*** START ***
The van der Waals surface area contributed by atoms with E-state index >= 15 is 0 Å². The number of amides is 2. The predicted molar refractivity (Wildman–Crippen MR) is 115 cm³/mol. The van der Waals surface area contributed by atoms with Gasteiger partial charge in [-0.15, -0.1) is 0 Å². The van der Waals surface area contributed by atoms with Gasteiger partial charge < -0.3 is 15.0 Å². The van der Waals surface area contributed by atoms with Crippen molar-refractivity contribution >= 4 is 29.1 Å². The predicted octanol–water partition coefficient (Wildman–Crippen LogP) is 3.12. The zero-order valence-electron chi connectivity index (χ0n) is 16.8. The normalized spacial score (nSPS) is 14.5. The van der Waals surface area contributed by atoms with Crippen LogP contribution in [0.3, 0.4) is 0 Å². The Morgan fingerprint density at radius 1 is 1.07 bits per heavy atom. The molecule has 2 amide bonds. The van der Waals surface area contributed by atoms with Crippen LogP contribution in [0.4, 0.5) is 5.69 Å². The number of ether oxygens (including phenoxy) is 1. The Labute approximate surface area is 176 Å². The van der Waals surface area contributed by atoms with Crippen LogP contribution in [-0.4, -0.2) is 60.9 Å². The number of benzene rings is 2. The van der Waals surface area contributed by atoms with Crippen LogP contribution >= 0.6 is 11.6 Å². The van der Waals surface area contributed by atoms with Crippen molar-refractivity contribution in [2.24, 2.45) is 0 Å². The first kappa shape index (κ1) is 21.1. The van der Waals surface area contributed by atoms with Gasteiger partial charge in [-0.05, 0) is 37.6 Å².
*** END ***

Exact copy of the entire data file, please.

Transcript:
The van der Waals surface area contributed by atoms with E-state index >= 15 is 0 Å². The number of amides is 2. The predicted molar refractivity (Wildman–Crippen MR) is 115 cm³/mol. The van der Waals surface area contributed by atoms with Gasteiger partial charge in [-0.15, -0.1) is 0 Å². The van der Waals surface area contributed by atoms with Gasteiger partial charge < -0.3 is 15.0 Å². The van der Waals surface area contributed by atoms with Crippen molar-refractivity contribution >= 4 is 29.1 Å². The predicted octanol–water partition coefficient (Wildman–Crippen LogP) is 3.12. The zero-order valence-electron chi connectivity index (χ0n) is 16.8. The normalized spacial score (nSPS) is 14.5. The van der Waals surface area contributed by atoms with Crippen LogP contribution in [0.3, 0.4) is 0 Å². The Morgan fingerprint density at radius 1 is 1.07 bits per heavy atom. The molecule has 2 amide bonds. The van der Waals surface area contributed by atoms with Crippen LogP contribution in [0.4, 0.5) is 5.69 Å². The number of ether oxygens (including phenoxy) is 1. The Labute approximate surface area is 176 Å². The van der Waals surface area contributed by atoms with Crippen LogP contribution in [-0.4, -0.2) is 60.9 Å². The number of benzene rings is 2. The van der Waals surface area contributed by atoms with Crippen LogP contribution >= 0.6 is 11.6 Å². The van der Waals surface area contributed by atoms with Crippen molar-refractivity contribution in [2.24, 2.45) is 0 Å². The first kappa shape index (κ1) is 21.1. The van der Waals surface area contributed by atoms with Gasteiger partial charge in [-0.05, 0) is 37.6 Å².